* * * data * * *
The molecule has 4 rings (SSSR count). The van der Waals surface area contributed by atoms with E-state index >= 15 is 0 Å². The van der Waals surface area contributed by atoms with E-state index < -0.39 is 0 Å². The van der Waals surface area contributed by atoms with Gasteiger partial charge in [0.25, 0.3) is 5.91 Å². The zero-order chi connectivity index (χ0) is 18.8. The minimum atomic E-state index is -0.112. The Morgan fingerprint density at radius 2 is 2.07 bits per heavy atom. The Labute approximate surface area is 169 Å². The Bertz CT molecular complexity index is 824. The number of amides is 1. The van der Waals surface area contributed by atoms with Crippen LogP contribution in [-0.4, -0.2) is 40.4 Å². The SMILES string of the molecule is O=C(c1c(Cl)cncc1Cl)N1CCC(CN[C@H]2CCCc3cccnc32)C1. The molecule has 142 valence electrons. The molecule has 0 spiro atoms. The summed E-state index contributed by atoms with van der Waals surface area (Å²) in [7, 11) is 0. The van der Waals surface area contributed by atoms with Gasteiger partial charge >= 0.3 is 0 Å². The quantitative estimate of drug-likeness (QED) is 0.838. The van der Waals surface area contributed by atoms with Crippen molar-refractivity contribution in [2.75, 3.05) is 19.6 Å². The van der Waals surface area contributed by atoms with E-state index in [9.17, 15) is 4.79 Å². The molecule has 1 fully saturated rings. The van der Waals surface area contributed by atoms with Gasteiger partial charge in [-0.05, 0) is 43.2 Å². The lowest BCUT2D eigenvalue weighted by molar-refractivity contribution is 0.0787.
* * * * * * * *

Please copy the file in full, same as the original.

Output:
The molecule has 4 rings (SSSR count). The van der Waals surface area contributed by atoms with E-state index >= 15 is 0 Å². The van der Waals surface area contributed by atoms with E-state index < -0.39 is 0 Å². The van der Waals surface area contributed by atoms with Gasteiger partial charge in [0.25, 0.3) is 5.91 Å². The zero-order chi connectivity index (χ0) is 18.8. The minimum atomic E-state index is -0.112. The Morgan fingerprint density at radius 2 is 2.07 bits per heavy atom. The Labute approximate surface area is 169 Å². The Bertz CT molecular complexity index is 824. The number of amides is 1. The van der Waals surface area contributed by atoms with Crippen LogP contribution in [-0.4, -0.2) is 40.4 Å². The SMILES string of the molecule is O=C(c1c(Cl)cncc1Cl)N1CCC(CN[C@H]2CCCc3cccnc32)C1. The molecule has 142 valence electrons. The molecule has 0 spiro atoms. The summed E-state index contributed by atoms with van der Waals surface area (Å²) in [7, 11) is 0. The van der Waals surface area contributed by atoms with Gasteiger partial charge >= 0.3 is 0 Å². The quantitative estimate of drug-likeness (QED) is 0.838. The van der Waals surface area contributed by atoms with Crippen molar-refractivity contribution in [2.75, 3.05) is 19.6 Å². The van der Waals surface area contributed by atoms with E-state index in [9.17, 15) is 4.79 Å². The molecule has 1 fully saturated rings. The van der Waals surface area contributed by atoms with Gasteiger partial charge in [-0.05, 0) is 43.2 Å². The lowest BCUT2D eigenvalue weighted by molar-refractivity contribution is 0.0787.